Ireland’s hunt for a 2023 Grand Slam took its next step as they arrived at Murrayfield to face a Scotland team that has rarely looked better this century. The visitors were able to welcome back a number of regulars in Tadhg Furlong, Jonathan Sexton and Garry Ringrose and thought that they had scored an early try after 5 minutes, when Caelan Doris stole a quick lineout on the Scottish 5m line, but Dan Sheehan’s dot down did not stand as Turner had not used the same ball as was kicked to touch, thereby negating a quick throw being allowed. Ireland soon got off the mark with a Jonathan Sexton penalty, but it came at the expense of Caelan Doris, who went off injured, while Scotland were also force to replace Richie Gray early on. Having survived early pressure, Scotland finally got their own chance to attack, and they soon took the lead as some soft hands from Sione Tuipulotu sent his fellow centre Huw Jones over for a try. Over the next 10 minutes, Ireland lost 2 more of their pack to injury in the form of Iain Henderson and Dan Sheehan, but they soon hit back with a try of their own as Mack Hansen managed to dive over in the corner, just keeping his body in paly as Duhan van der Merwe tried to push him into touch. Scotland tried to hit back immediately, but failed to convert their pressure into points as an incredible low tackle from Hugo Keenan 5m out allowed both Josh van der Flier and James Lowe to get latched over the ball for a turnover penalty, while Scotland’s next attack right before half time also ended in disappointment as George Turner was bundled into touch just short of the line for a 7-8 halftime deficit.

As the second half started, things soon got even worse for the Irish on the injury front as Ronan Kelleher—who had come on early for Kelleher—went off injured, with Cian Healy having to come on as an emergency hooker at the scrums and van der Flier taking over throwing in at the lineouts. Despite the irish injuries, Scotland were unable to find a way through the defence, and when Hugo Keenan collected Jamison Gibson-Park’s box kick in the Scottish 22, the Irish pressure allowed the replacement scrum half to send Lowe over in the far corner. And the contest was all-but over just after the hour after Jack Conan managed to hold himself in field under pressure from van der Merwe to go over in the corner, while Sexton’s conversion brought him level with Ronan O’Gara at the top of the all-time Six Nations points scorers list. As the game entered the final 10 minutes, Ireland sufferend one more injury as Garry Ringrose was stretchered off after getting his head on the wrong side of a tackle, but the visitors still managed to create one more chance as Gibson-Park broke down the left wing and fed James Ryan inside, only for the lock to be tackled just short and—with the bonus point try looking a certainty—see his attempted offload to James Lowe sail forward, leaving Andy Farrell’s men to settle for a 7-22 victory.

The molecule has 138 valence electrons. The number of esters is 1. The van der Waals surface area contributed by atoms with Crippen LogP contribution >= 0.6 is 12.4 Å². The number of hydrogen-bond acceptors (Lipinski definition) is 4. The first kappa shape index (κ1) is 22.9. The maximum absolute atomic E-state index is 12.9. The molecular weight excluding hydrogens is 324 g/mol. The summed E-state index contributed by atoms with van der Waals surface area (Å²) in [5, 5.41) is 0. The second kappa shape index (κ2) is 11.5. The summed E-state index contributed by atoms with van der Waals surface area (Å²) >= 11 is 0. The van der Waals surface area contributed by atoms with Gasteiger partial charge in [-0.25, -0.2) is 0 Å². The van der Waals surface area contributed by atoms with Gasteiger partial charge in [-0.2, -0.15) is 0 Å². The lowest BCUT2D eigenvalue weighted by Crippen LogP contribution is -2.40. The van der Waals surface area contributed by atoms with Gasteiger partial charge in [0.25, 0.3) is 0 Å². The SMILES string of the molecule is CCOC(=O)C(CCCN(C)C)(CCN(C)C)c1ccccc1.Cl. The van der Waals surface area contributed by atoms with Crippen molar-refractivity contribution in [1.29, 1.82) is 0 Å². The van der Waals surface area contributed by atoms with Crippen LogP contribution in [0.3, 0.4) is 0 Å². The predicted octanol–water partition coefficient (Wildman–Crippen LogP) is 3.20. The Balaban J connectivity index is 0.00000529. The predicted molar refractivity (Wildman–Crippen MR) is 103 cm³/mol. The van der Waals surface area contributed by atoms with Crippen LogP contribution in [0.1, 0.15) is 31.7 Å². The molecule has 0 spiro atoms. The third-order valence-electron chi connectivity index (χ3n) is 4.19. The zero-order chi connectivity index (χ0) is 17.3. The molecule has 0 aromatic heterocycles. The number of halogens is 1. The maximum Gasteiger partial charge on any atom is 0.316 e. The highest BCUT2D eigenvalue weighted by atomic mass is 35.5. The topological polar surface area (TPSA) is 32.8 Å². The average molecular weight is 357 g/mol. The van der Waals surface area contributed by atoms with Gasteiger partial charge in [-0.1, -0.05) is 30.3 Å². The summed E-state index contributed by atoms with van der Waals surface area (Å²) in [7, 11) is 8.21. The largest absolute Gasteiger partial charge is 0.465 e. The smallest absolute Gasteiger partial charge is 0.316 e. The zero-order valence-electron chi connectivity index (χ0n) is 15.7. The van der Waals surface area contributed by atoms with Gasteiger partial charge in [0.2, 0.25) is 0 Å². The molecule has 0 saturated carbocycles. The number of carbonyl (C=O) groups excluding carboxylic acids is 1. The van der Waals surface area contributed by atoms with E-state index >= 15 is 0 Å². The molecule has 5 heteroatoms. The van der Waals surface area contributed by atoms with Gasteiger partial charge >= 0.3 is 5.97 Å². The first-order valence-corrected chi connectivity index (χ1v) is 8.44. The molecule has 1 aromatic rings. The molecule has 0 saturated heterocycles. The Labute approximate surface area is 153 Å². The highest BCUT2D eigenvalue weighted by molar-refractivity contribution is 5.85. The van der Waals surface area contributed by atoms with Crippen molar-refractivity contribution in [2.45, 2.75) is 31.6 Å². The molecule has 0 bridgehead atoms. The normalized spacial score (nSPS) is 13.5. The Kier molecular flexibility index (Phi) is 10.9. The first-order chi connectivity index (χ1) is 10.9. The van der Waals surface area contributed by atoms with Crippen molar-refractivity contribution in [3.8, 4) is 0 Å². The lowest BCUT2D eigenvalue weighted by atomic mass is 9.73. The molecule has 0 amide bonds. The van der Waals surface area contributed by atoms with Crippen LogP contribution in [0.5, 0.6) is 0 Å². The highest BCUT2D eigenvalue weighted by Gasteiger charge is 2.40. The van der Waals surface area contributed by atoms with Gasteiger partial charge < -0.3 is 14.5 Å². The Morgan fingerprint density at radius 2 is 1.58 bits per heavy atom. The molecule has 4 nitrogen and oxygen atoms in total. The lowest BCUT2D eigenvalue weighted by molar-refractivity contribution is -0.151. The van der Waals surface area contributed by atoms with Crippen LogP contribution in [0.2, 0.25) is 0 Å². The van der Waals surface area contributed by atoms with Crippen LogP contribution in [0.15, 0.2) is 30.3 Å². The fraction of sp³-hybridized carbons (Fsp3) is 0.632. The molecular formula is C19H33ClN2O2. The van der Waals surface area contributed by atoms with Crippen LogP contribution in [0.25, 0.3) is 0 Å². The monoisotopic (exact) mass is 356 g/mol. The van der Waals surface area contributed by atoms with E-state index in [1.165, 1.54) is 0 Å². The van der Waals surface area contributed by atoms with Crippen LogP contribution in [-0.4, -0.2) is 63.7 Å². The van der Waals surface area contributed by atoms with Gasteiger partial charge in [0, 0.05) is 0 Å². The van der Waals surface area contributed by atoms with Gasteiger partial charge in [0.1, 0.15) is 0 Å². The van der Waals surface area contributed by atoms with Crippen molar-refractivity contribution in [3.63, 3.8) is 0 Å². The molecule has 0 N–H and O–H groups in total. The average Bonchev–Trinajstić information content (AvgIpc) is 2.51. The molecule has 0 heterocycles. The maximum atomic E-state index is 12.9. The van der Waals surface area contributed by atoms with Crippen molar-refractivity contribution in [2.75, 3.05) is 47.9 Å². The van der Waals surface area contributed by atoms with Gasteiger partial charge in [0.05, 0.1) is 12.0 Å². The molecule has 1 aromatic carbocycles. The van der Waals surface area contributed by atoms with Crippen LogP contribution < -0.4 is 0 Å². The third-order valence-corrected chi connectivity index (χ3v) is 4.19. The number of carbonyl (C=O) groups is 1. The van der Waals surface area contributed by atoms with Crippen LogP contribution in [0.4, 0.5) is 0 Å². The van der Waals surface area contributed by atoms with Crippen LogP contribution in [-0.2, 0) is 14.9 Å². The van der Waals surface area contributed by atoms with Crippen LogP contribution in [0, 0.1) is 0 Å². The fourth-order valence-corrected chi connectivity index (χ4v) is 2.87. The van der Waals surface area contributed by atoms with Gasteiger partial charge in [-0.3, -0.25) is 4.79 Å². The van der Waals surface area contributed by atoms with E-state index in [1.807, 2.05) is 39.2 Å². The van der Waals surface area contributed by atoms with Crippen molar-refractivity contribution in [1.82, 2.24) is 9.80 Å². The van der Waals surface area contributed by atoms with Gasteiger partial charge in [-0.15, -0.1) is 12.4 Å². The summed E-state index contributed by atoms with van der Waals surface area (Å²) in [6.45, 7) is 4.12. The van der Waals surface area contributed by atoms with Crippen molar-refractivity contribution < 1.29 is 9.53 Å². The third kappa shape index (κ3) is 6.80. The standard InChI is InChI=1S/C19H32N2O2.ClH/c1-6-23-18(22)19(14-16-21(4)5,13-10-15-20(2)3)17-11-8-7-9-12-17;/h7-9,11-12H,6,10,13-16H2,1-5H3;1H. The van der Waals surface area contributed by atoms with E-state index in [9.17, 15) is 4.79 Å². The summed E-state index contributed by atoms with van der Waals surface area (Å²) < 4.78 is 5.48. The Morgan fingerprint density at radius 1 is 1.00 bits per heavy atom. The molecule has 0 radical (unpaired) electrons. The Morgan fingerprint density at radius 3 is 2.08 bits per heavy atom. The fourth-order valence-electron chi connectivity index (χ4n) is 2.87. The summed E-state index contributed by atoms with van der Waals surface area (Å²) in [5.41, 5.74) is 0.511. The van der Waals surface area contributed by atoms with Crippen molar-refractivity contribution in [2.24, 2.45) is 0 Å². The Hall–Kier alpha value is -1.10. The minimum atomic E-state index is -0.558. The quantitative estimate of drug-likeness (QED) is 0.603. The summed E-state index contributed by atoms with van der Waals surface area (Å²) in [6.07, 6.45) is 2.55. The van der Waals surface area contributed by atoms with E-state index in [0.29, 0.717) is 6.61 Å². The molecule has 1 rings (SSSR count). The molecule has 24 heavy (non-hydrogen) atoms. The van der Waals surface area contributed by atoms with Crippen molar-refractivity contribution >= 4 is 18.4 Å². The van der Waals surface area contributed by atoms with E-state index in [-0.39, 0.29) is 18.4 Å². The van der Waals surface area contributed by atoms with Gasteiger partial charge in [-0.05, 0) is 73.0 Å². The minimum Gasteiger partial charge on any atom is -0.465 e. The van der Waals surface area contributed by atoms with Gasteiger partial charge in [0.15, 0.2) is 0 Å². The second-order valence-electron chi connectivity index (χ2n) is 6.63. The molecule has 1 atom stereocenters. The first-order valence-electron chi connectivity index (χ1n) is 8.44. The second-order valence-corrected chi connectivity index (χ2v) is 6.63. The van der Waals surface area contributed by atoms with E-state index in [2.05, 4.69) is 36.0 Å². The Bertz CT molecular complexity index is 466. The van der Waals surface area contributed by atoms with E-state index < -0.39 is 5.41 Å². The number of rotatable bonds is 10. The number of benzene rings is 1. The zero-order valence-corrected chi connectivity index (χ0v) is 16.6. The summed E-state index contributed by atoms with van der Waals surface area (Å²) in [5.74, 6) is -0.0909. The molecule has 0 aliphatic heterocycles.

Oh boy did Scotland get their attacking tactics wrong this week. In recent weeks, they have had success by getting the ball out to the wings as quickly as possible to let them run rampage and make metres. However, against an Irish team featuring one of the top defensive 13s (Garry Ringrose) and a back 3 who can confidently defend, they knew that they would have to earn the right to go wide by going through the phases in midfield first. But what this resulted in was a lack of support when the ball finally made it out wide, allowing the Irish to consistently get latched over the ball before support arrived, gifting them easy turnovers.

Then in the second half, they were given a new opportunity with Ireland’s injuries at hooker leaving Josh van der Flier throwing in at lineouts. In this situation with an unfamiliar thrower, the Scots should have been kicking to the corners as frequently as they could and forcing the flanker to throw in, while they could have then really put him under pressure by lifting a pod at the front every lineout and potentially even a middle pod, forcing him to throw to the tail of the lineout every time and increasing the chances of an overthrow/steal/not straight throw.

Scotland have taken some big steps forward this Six Nations, but need to start being more clinical if they want to beat the top teams.


While of course you never want to lose players to injury, and I hope that all the players make quick recoveries, this may be a blessing in disguise for Andy Farrell’s men.

When you play in a major tournament, the last thing you want is for an injury in a key position to screw you over in the middle of the game. And while I do still worry about how little gametime Jonathan Sexton’s back-ups get, Ryan Baird got a significant runout today with Iain Henderson’s early injury. But what was really impressive was how they dealt with the loss of both hookers.

While I’m sure many of us were expecting the game to go to uncontested scrums, Cian Healy stepped up and it turned out that he had spent some time learning to cover the position, and he did an impressive job in the scrum, where his extra ballast actually seemed to help give the Irish pack a bit more of a shove. Meanwhile, the job of the lineout throwing went to Josh van der Flier, who had apparently also spent time practicing his throwing in camp. And while he was certainly given an easier ride by the Scots than he should have been, he did a solid job at the set piece despite an unfamiliar lock pairing.

While it’s great to see that Ireland are preparing for these eventualities in camp, to get to use them in this match will give them so much more confidence heading into the World Cup that if the worst happens, they can keep going.

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